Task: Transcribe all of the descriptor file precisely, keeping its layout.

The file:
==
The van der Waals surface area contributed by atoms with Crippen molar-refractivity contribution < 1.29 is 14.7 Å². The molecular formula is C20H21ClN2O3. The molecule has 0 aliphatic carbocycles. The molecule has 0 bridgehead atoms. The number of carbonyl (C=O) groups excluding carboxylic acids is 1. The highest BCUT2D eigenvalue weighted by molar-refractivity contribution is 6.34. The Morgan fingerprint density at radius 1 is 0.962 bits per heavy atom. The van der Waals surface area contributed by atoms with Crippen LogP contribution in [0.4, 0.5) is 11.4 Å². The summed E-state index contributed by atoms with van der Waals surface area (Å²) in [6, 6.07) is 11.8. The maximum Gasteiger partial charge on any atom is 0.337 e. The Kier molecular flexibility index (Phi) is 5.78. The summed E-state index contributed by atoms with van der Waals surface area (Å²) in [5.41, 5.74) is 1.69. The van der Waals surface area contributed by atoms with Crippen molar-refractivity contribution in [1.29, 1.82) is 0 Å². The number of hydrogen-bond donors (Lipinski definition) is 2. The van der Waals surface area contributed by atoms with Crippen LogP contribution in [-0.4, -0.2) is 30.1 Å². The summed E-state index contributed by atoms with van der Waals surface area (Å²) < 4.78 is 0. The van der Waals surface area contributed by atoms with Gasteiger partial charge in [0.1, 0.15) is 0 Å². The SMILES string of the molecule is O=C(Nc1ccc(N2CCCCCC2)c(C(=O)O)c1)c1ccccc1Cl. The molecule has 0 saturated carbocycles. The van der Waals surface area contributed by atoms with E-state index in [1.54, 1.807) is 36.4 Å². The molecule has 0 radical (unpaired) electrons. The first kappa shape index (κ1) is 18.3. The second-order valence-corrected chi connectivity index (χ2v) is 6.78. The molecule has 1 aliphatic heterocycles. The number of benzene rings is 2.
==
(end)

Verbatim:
The van der Waals surface area contributed by atoms with Crippen molar-refractivity contribution < 1.29 is 14.7 Å². The molecular formula is C20H21ClN2O3. The molecule has 0 aliphatic carbocycles. The molecule has 0 bridgehead atoms. The number of carbonyl (C=O) groups excluding carboxylic acids is 1. The highest BCUT2D eigenvalue weighted by molar-refractivity contribution is 6.34. The Morgan fingerprint density at radius 1 is 0.962 bits per heavy atom. The van der Waals surface area contributed by atoms with Crippen LogP contribution in [0.4, 0.5) is 11.4 Å². The summed E-state index contributed by atoms with van der Waals surface area (Å²) in [6, 6.07) is 11.8. The maximum Gasteiger partial charge on any atom is 0.337 e. The Kier molecular flexibility index (Phi) is 5.78. The summed E-state index contributed by atoms with van der Waals surface area (Å²) in [5.41, 5.74) is 1.69. The van der Waals surface area contributed by atoms with Crippen molar-refractivity contribution in [1.29, 1.82) is 0 Å². The number of hydrogen-bond donors (Lipinski definition) is 2. The van der Waals surface area contributed by atoms with Crippen LogP contribution in [-0.4, -0.2) is 30.1 Å². The summed E-state index contributed by atoms with van der Waals surface area (Å²) < 4.78 is 0. The van der Waals surface area contributed by atoms with Gasteiger partial charge in [0.1, 0.15) is 0 Å². The SMILES string of the molecule is O=C(Nc1ccc(N2CCCCCC2)c(C(=O)O)c1)c1ccccc1Cl. The molecule has 0 saturated carbocycles. The van der Waals surface area contributed by atoms with E-state index in [1.54, 1.807) is 36.4 Å². The molecule has 0 radical (unpaired) electrons. The first kappa shape index (κ1) is 18.3. The second-order valence-corrected chi connectivity index (χ2v) is 6.78. The molecule has 1 aliphatic heterocycles. The number of benzene rings is 2.